Thousands across the country have been getting credit card offers in the mail and online in recent weeks.
Lenders are spending big on marketing again as the economy returns to normalcy amid the COVID-19 pandemic — and a record number of people are taking credit card companies up on their new offers.
Recently, nearly 27% of customers said they had applied for a credit card in the past year, according to the Federal Reserve Bank of New York. That's the highest level since 2019.
The findings come as credit card debt has dropped. Debt levels are currently 13% lower than at the end of 2019.
"It may have started because you got stimulus checks that you use to pay down debt, or you took advantage of how you were spending last. But now, let's try to keep that going. There is definitely a risk that those numbers will go back up.," said Ted Rossman, a senior industry analyst at CreditCards.com. "The best thing you can do is pay in full, get the rewards, get the better buyer protections and avoid those higher interest rates."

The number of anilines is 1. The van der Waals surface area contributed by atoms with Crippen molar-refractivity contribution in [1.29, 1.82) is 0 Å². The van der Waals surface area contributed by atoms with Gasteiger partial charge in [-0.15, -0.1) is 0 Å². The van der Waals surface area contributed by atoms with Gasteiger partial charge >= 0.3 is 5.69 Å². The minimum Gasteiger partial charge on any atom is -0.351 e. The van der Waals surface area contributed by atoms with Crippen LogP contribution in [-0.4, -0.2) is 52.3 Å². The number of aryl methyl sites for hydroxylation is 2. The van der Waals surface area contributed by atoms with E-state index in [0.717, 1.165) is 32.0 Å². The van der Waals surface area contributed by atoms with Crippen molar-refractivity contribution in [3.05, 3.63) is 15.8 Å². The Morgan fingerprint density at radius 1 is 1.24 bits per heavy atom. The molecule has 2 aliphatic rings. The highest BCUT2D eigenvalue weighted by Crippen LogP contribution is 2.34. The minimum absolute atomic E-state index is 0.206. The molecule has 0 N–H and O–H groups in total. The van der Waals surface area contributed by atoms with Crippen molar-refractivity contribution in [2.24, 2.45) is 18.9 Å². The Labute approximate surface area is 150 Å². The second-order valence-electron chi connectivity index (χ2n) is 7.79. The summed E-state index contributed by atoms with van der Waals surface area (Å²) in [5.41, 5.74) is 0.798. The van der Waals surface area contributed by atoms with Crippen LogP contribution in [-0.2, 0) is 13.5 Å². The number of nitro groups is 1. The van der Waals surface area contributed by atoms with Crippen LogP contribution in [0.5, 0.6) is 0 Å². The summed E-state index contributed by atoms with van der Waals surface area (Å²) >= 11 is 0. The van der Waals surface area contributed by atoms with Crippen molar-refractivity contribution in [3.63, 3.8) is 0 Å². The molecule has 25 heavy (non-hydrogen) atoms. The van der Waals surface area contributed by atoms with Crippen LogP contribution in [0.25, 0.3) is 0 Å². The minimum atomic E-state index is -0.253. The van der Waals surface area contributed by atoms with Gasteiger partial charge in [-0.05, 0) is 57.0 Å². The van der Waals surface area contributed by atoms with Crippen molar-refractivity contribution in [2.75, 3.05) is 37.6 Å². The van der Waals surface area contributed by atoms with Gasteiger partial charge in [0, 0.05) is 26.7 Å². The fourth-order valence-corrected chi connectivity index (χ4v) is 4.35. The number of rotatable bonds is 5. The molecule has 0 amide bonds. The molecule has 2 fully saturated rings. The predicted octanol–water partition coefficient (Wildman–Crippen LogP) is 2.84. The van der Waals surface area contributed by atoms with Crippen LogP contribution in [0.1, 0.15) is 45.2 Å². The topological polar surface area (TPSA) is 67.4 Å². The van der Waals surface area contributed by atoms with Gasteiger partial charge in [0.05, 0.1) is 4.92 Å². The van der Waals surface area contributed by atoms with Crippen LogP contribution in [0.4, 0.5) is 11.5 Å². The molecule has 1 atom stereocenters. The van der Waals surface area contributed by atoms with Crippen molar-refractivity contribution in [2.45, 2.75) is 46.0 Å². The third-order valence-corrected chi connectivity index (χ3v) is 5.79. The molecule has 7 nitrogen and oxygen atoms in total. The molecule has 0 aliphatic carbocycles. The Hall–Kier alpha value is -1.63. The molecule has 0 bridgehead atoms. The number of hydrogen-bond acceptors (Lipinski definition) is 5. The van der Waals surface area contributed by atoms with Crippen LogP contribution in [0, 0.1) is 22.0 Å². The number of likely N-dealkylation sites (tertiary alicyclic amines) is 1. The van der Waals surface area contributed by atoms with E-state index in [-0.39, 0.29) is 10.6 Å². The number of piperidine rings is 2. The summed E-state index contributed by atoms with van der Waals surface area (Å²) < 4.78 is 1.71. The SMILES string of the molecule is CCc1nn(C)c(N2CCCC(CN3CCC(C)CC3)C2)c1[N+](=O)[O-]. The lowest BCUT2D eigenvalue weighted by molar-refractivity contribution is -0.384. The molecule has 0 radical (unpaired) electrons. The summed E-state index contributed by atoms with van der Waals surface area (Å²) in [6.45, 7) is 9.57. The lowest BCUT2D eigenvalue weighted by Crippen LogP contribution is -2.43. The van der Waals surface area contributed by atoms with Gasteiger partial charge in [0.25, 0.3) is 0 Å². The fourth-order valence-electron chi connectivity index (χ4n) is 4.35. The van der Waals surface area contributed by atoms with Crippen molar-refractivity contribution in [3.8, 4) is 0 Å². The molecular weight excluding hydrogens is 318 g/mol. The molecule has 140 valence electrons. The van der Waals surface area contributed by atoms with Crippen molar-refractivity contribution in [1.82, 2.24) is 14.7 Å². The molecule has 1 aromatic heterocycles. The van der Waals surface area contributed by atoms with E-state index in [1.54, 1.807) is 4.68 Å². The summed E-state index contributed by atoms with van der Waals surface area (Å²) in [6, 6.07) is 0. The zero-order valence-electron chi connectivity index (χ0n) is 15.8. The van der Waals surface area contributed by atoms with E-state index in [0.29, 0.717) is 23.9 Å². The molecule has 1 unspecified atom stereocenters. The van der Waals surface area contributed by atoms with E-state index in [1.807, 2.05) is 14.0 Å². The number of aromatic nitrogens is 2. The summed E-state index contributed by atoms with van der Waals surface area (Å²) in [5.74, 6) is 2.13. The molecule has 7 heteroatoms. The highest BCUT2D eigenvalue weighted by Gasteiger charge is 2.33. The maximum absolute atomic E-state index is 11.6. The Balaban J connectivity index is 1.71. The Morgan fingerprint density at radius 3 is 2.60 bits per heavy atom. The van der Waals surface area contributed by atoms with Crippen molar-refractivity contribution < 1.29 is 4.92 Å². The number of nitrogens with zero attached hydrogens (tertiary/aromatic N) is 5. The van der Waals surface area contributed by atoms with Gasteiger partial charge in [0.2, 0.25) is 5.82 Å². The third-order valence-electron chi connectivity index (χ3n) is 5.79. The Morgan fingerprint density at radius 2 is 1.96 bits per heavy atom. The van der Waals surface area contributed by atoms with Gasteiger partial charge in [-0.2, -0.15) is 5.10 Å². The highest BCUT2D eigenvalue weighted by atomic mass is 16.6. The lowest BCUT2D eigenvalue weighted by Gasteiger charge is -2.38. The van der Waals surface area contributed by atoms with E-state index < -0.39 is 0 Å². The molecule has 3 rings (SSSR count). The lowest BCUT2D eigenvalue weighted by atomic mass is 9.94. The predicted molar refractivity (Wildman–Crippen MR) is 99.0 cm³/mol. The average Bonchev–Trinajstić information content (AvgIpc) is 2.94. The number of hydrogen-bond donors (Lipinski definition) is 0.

Rossman says lenders are currently offering a slew of special sign-up bonuses and incentives for credit cards. Many companies are also again offering 0% balance transfer cards to people with debt.
But all of those new offers can mean a lot of mail. For those who want to stop getting those offers, visiting OptOutPrescreen.com is a good place to start.
"It's not perfect. You may still get some offers, especially from companies that you have a relationship with," Rossman said. "Direct mail is definitely still a primary channel for card companies. Obviously, online is big as well, but yeah, they're definitely pushing these aggressively."
Credit limits are one thing Rossman is watching that he says may show lenders still have some risk concerns. The average credit limit for a new card this year is about $4,000, down 21% from two years ago.